Revolutionary Games and repressive tolerance: on the hopes and limits of ludic citizenship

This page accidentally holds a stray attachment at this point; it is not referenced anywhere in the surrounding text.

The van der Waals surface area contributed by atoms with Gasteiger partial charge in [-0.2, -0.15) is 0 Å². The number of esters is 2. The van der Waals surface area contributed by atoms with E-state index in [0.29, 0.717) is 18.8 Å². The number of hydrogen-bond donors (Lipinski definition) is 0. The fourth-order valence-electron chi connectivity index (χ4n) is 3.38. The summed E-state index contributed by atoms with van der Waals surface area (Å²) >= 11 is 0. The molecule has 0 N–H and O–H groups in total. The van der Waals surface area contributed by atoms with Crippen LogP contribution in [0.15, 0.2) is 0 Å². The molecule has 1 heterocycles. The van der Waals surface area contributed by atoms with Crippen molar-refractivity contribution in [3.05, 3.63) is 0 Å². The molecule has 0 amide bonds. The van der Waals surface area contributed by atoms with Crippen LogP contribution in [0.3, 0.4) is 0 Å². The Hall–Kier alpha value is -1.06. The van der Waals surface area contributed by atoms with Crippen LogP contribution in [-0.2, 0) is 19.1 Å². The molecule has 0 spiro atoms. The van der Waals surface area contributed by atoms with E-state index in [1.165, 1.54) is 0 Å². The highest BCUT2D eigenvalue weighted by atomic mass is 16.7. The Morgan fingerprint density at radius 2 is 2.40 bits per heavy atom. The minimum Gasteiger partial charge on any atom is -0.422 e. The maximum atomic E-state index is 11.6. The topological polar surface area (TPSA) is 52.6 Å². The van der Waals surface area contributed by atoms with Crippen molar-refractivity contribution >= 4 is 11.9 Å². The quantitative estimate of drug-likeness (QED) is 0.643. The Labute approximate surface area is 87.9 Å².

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This essay considers examples of boisterous game play, including ludic movement activity and humour in the context of the Occupy Wall Street movement in the USA. This form of auto-ethnography makes use of the researcher’s feelings, inviting readers into the personal, emotional subjectivities of the author. In this case, the author explores games, play, and humour highlighting a few of the possibilities and limits of play as a mechanism of social change, looking at the spaces in which it controls and when it liberates. While play has often been relegated to the sports field and the behaviour of children, there are other ways of opening spaces for play for civic purposes and political mobilization. The paper suggests play as a resource for social movements; it adds life and joyousness to the process of social change. Without playful humour, the possibilities for social change are limited.
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